I have a private student right now who gave me permission to talk about our classes. Her name is Betty and she’s so amazing to me. She’s 77 years old, has always wanted to express herself creatively, to paint, but has only done it sporadically. So she’s taking classes with me. We’re not painting yet. My specialty is guiding people to their interior vision, their inner artist. To do that there’s a lot of debris that needs to be cleared away—old lessons and messages that don’t support the creative process. That’s what we’re working on now.
We had an interesting class recently. Betty was under the impression she would have to let go of herself completely in order to make “real” art. But that hasn’t been my experience. I find the opposite is true. In order to get to my art I have to come to self, not abandon self. That’s where art lives, I think, deep in the core of us. It is why art making is not for the faint-of-heart. It’s nothing less than a journey of the soul. We often have to strip away layer after layer and it’s not easy. To make real art we must be real.
And that’s what’s so magnificent about Betty. What she’s doing is difficult. It’s challenging. A lot of people wouldn’t be willing to do this depth of work at all, let alone later in life.
There is an exchange in The Artist’s Way between Julia Cameron and her students that’s pertinent. The students ask, “But do you know how old I will be by the time I learn to really play the piano/act/paint/write a decent play?” and Julia answers, “Yes…the same age you will be if you don’t”. How very true.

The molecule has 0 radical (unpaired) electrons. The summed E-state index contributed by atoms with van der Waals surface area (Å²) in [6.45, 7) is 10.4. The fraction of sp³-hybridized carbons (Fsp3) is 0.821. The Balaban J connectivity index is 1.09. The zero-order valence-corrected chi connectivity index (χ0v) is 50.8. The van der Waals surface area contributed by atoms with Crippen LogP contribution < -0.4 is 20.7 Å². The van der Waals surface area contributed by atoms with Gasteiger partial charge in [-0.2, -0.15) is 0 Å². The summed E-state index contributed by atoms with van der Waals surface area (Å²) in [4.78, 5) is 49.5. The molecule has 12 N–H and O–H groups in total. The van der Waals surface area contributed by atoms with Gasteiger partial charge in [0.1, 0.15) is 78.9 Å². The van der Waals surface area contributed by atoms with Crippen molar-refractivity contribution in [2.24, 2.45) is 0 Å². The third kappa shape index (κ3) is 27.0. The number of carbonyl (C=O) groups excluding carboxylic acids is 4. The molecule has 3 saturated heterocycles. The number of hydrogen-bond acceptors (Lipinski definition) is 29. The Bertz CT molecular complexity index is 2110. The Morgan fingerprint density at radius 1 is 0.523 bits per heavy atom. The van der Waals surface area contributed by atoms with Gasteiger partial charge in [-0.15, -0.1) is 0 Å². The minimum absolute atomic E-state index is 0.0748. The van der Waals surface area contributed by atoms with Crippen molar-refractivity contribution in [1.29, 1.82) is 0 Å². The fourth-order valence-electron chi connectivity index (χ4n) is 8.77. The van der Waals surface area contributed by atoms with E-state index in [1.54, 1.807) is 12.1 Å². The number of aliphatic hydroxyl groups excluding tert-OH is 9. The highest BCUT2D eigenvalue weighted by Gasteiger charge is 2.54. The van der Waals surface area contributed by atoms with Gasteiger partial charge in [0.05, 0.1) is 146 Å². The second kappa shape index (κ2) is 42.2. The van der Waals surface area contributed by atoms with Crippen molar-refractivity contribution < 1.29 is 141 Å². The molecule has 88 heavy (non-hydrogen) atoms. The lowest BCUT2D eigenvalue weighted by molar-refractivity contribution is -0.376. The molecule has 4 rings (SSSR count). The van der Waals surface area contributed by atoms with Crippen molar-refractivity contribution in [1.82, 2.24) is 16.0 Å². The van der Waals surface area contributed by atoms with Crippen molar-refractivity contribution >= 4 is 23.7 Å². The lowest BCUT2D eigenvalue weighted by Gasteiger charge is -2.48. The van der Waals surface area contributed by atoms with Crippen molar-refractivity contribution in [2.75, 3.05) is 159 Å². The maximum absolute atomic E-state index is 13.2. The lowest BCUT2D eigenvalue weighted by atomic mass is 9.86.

I fear in this youth-oriented culture our elderly lose their passion and what a shame that is. Those of us getting up there in age know it is the perspective of years lived which can develop into wisdom. How much better to take our wise selves into painting classes, dance lessons, the Peace Corps, college, on bike rides, than to a recliner in front of the TV. Picasso said death would simply interrupt his work. It is a great ambition. I’m with him.
I celebrate Betty’s courage and her journey. It is a privilege to watch her do this work, to see her face herself, to grasp the reasons she’s blocked her artist and to watch her set herself free. There’s no telling what kinds of paintings are being born in her right now as she nurtures the creative that’s been eager to come out and play for all these years. The woman is remarkable. She inspires me. As a matter of fact, she’s one of the reasons I’m doing this blog.